b. not bad, but you're too busy with the family to watch much.
c. another reason to go to the pub.
8) When invited to spend the day with family you:
a. are overjoyed and insist everyone come to you.
b. steel yourself but enjoy it on the whole.
c. pretend your cooker has exploded and wangle a free meal from someone else.
Mostly A - Congratulations. You are more Santa than Santa, and should have a wonderful time whatever disaster might be lurking. Nothing puts a dent in your Christmas spirit.
Mostly B - You probably have the most balanced attitude. Again you'll enjoy yourself but you wouldn't miss it if it stopped.
Mostly C - Well, if ever someone needed a visit from three ghosts it's you, you miserable git. You'll have a lousy Christmas - it's the only thing you enjoy.
Well, I may not be blogging much over the holidays so let me take this opportunity to wish all my readers a Very Happy Christmas.
Sunday, 13 December 2009
The planets must be in a peculiar alignment or something. Did Nostradamus predict this? Everything technological seems to be crashing out on me this month.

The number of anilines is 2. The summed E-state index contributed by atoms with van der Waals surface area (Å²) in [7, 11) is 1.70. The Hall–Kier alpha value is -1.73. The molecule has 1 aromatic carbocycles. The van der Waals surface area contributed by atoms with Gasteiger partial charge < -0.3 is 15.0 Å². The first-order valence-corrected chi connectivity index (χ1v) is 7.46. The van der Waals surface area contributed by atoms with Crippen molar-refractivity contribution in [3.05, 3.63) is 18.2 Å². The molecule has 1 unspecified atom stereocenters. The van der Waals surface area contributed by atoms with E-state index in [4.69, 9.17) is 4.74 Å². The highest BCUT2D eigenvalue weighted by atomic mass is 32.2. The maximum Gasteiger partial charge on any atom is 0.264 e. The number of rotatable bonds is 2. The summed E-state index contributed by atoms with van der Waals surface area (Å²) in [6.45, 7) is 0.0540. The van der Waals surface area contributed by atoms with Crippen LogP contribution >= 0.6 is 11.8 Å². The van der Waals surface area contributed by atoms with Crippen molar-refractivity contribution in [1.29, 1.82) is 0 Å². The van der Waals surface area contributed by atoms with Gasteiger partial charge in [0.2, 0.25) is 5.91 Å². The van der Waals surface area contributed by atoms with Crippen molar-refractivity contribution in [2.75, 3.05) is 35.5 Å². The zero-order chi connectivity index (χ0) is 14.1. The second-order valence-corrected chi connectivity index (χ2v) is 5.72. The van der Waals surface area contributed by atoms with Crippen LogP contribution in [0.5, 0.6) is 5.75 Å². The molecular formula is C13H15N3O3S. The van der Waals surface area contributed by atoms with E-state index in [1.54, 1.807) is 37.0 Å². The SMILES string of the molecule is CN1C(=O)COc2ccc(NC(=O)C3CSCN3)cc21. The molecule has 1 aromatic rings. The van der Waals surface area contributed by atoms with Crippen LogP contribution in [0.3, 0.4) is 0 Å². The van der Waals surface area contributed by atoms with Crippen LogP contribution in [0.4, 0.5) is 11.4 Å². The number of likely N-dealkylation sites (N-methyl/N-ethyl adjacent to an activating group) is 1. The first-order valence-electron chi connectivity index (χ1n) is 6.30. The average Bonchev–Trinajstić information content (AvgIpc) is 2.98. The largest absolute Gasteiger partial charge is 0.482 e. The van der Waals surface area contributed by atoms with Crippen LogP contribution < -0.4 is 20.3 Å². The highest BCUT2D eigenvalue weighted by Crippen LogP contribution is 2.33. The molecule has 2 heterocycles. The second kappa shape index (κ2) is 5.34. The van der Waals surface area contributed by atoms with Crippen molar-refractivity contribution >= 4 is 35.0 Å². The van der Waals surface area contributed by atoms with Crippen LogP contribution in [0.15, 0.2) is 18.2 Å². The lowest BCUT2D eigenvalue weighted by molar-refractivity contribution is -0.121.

The laptop is only just back from the shop where it had to get its ego stroked for the second time this year. Even so it still goes into a massive sulk whenever it has to download an update - which seems to happen far more often than strictly necessary if you ask me.
The dvd player gave us a turn the other night, unilaterally deciding to self-check while recording an episode of my favourite sitcom. OK it hasn't repeated this bizarre behaviour but I get the feeling it's biding its time.
Then last night the sky box finally gave up the ghost. To be honest I'm not too bothered, we'd been debating whether to say F***Off to the Murdoch empire for a long time but never got around to doing it. Now this has forced our hand and we'll get a freeview box instead.